Woody Allen should have quit while he was ahead.
I admit it’s hard to say when that was. Would it have been in the late 1980s, after the dark and soulful “Crimes and Misdemeanors”? Was it in the late ’90s, after “Sweet and Lowdown,” starring an incomparable Sean Penn? Or was it earlier in this decade, after the light but charming “Midnight in Paris”?
One thing is for sure — it was before he made his latest movie, “Magic in the Moonlight,” and it was before he was accused, again, of molesting his adopted daughter, Dylan Farrow. You can debate the propriety of discussing Allen’s alleged misdoings in the context of his films. But if you want to argue that rotten people can also make great art, “Magic in the Moonlight” provides little evidence of that.
The movie is a period piece, taking place in Europe at the tail end of the 1920s. It opens at a performance in Berlin by the magician Wei Ling Soo, who is really an Englishman named Stanley Crawford (played by Colin Firth) exploiting the decade’s enthusiasm for chinoiserie.
It takes only a brief cabaret-side chat between Stanley and his friend Howard Burkan (Simon McBurney) to set up the plot and move the action to the South of France. There we meet the wealthy widow Grace Catledge (Jacki Weaver) and her son, Brice (Hamish Linklater), who are acquaintances of Stanley and Howard.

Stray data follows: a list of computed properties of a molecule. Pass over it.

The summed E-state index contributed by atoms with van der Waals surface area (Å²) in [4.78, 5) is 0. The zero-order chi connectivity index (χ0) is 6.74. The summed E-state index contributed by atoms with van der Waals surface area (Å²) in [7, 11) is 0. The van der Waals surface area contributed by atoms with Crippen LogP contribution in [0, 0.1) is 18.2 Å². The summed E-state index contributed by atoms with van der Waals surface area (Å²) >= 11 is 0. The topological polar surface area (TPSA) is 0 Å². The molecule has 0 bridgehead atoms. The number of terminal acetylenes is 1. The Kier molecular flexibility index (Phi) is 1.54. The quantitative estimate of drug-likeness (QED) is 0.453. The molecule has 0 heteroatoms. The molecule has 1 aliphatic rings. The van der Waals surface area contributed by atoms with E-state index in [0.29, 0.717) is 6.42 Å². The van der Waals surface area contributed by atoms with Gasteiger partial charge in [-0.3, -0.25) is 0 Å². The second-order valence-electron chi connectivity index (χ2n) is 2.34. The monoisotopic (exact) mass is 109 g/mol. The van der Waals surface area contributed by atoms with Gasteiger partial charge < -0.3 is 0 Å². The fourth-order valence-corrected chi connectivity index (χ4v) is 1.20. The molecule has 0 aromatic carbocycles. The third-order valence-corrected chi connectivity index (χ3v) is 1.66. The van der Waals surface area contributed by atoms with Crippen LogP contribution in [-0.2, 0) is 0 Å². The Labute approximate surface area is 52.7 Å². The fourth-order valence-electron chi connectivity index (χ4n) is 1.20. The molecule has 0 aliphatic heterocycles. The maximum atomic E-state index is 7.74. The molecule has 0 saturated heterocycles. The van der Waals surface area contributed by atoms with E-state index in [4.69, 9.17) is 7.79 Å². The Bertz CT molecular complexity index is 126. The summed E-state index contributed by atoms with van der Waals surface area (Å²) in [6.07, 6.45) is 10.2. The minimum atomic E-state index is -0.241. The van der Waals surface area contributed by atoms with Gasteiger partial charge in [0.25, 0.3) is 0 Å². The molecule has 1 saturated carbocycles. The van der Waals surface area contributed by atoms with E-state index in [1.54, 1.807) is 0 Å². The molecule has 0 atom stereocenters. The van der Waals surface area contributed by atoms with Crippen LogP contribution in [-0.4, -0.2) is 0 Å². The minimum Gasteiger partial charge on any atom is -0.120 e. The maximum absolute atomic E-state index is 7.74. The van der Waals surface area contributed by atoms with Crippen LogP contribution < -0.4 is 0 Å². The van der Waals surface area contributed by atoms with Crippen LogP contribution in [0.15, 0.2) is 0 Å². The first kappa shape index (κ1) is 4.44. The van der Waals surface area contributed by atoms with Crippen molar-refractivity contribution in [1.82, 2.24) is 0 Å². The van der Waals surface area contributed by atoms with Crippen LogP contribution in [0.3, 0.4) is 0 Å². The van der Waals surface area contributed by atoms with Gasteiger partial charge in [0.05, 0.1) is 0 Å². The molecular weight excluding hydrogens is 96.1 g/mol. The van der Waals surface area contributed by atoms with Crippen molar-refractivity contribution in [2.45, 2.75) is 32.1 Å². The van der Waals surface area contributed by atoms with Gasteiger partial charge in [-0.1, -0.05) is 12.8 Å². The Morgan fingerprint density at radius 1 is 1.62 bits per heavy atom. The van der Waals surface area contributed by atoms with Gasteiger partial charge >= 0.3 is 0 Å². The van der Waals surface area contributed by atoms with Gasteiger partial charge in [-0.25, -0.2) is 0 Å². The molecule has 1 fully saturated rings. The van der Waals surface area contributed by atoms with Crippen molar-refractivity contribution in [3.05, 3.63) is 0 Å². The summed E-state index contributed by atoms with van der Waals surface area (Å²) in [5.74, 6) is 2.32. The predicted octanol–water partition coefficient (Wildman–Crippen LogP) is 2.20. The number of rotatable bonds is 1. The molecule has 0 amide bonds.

To both men’s distress, the Catledges have been taken in by a self-proclaimed medium, Sophie Baker (Emma Stone), and her scheming mother (Marcia Gay Harden). While Sophie seduces Catledge mère by channeling the widow’s dead husband, she is wooed by the clueless son, who serenades her on the ukulele. The mother pledges to set up a research institute for spiritual phenomena; her son promises yacht trips to the Greek islands and piles of clothing and jewels.
Like many real-life stage magicians, Stanley is not only an illusionist, but also a professional skeptic of the paranormal. And so it becomes his job to debunk Sophie’s dime-store mysticism and save the poor Catledges from their own gullibility.